We’ve just written about ‘Demons At Night’, the new single Greg Hoy & The Boys, which was dedicated to the late great Eddie Van Halen, so it’s as good a time as any to have a chat with Greg Hoy himself.
Hi Greg! Lovely to catch up with you!
Always great to chat with Essentially Pop!
We spoke to you back in March, after the release of your single, ‘Sure Got Cold After The Rain Fell’. What have you been up to since then?
It all came to fruition through a dream! Although it wasn’t in the cards just yet when we last spoke, we decided to do a 2 week fall tour on the east coast to see the leaves change and enjoy ‘leather weather’. Then David E. Richman – my NYC drummer – reminded me we’d recorded a few songs during the pandemic that weren’t ever finished. That got my wheels moving to have an EP and video done in time to coincide with the fall tour. So one morning, I awoke from a dream where we called the tour ‘Demons At Night’ and dressed up in crazy make-up like the band KISS. We didn’t do the make-up part (well, except in the video) however we did finish the 4 songs!
You’ve dedicated your new single, ‘Demons At Night‘ to the late great Eddie Van Halen, and the video looks like it was a lot of fun to make. If you could go back and do it all again, would you have been a hair metal guitarist for real? Which musicians have inspired your journey and why?
I mean, it’s hard to say. So much of the 80’s hair metal thing was just pure comedy. Some of the songs were good. Heck, some of the songs were GREAT. Like any genre, there’s innovators, and then there are imitators. Van Halen, to me, are definitely not hair metal. Their early albums are a mix of punk, classic metal, dance, Motown-rock… almost their own thing, really. Now, did they *inspire* hair metal? Absolutely! I’d say they were the prototype for it. Every guitarist of a certain age wanted to be Eddie Van Halen, and a lot of singers wanted to be David Lee Roth. My first grade school guitar learnings definitely had a lot of Def Leppard, Poison, and Bulletboys peppered in with Van Halen, AC/DC, and the Beatles. Perhaps, if I’d been born just a little sooner, there would be more old photos of me in headbands and guyliner.
Back in March we asked what you’d taken away with you from the Covid-19 Pandemic. Now we’re faced with a financial crisis and the possibility of a recession (we’re probably in one now), on top of all the other existing world problems. What’s your take on it all and how do you see a way out of it?
Let me refill my coffee for this question! My father was a history teacher. He moved the family to western Pennsylvania in the early 1980’s. This was the tail-end of America’s industrial, post-World War 2 world dominance. Growing up, most of my friends’ dads were either ex-steel mill people or soon-to-be out of work manual laborers. When economic things started to rot in the midwest during the 90’s and 2000’s, it was regions like Pittsburgh, Chicago, and Detroit that were forced to figure out steep economic hardship first-hand.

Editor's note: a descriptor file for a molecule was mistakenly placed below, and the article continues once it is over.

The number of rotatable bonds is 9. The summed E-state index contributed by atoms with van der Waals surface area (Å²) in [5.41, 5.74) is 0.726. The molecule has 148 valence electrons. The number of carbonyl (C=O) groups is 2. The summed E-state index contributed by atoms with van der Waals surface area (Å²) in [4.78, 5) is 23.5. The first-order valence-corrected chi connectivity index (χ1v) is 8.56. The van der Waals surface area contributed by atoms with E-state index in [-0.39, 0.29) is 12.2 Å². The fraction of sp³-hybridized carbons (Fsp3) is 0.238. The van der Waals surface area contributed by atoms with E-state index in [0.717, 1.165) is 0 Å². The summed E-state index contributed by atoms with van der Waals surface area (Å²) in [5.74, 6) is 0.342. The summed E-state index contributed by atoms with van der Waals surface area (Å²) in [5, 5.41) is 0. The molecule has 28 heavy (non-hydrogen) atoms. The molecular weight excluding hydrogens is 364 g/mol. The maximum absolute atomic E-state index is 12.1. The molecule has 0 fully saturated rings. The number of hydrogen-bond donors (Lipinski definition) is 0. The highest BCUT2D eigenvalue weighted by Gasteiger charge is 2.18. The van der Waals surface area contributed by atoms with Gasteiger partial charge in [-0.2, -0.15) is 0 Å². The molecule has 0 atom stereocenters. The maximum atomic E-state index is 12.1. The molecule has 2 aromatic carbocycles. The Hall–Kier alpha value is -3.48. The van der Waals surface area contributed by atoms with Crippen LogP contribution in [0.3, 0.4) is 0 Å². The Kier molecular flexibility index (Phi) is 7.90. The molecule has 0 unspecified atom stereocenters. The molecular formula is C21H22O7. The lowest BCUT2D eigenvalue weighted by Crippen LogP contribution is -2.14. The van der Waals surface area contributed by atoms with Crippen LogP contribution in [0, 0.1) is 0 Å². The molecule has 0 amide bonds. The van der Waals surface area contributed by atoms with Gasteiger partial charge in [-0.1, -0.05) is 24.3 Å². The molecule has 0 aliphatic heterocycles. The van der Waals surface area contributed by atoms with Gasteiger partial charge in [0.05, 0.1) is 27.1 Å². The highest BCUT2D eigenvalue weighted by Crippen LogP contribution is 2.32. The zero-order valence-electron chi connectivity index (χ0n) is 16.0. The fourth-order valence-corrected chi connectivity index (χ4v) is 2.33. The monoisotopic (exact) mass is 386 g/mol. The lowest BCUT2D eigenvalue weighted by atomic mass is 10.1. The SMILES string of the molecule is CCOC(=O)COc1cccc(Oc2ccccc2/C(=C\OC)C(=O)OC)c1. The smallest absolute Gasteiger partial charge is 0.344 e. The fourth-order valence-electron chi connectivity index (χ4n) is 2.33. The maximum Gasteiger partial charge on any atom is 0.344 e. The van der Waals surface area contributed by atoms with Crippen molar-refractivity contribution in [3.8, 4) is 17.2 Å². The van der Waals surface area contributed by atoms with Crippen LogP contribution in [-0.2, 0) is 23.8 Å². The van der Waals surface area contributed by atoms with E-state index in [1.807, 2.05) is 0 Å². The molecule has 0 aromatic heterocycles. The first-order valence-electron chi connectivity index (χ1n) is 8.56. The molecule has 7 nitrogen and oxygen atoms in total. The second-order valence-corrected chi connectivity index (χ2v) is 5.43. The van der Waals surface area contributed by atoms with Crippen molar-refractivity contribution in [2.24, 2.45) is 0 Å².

So by the time the most recent economic stuff went down in the late 2000’s, these places were almost bullet-proof. I’m no economist by any means however to me the secret to survival has always been local community support and involvement. Is it cheaper to get it at Costco or Amazon? Maybe in the short-term. The more we support each other directly, the better everyone does. Communism is only a dirty word when people in power vilify it. Capitalism is a finite system that needs to constantly feed itself with cheap labor. At some point in the 20th century it was perhaps slightly more generous in its distribution of recognition of class and wealth. But human greed being what it is, it’s now an unsustainable, ugly system. It’s why we are at odds with our neighbors – everything from a stupid post on NextDoor to a nuclear threat across the oceans.
The way out is pretty simple, really: equity among everyone, and every *thing* – goods, services, species, class struggle. And you can do this experiment by yourself by supporting any small business owner, adopting a pet, cleaning up a beach. It feels really good!
OK, maybe I had TOO much coffee!
If you suddenly decided to change musical genre, what would it be, and why?
My 2 year old daughter’s favorite LP records are Dolly Parton, David Bowie, Sturgill Simpson, Jim James, and Nikki Lane. We are also looking to relocate out of California to the middle of the US. So I’d suspect a nice country/twang/chill period of albums might be on my horizon.
How did the Build Back Better tour go? When is the next one scheduled?
The last tour of the year is coastal California in December from San Francisco to Los Angeles and back. We did 2 other tours this year – Build Back Better was a 5 piece tour of California in May which was OK not great, and the east coast Demons at Night tour which we just finished. Something about being in NYC in the fall will always hold a special place for me especially as I spent over a decade living and working there!
What’s next on the horizon for Greg Hoy, with or without The Boys? What can fans expect?
There’s a whole kinda mellow LP about finished that we recorded at our cabin in Minnesota featuring my pals Tom Emmerling and Paul Labrise back in 2021. I started a series of piano (!) pop songs that could go somewhere. We played this fantastic room on tour in Lititz that we’d like to go make a record in. And the 20th anniversary of my first solo LP is next year so I’ve been toying with re-recording the whole thing all by myself and releasing it. Mostly I am excited to move and get my new studio up and running in the new year somewhere in beautiful middle America. Thank you for the lovely questions and have a fantastic fall!
‘Demons At Night’ by Greg Hoy & The Boys is out now.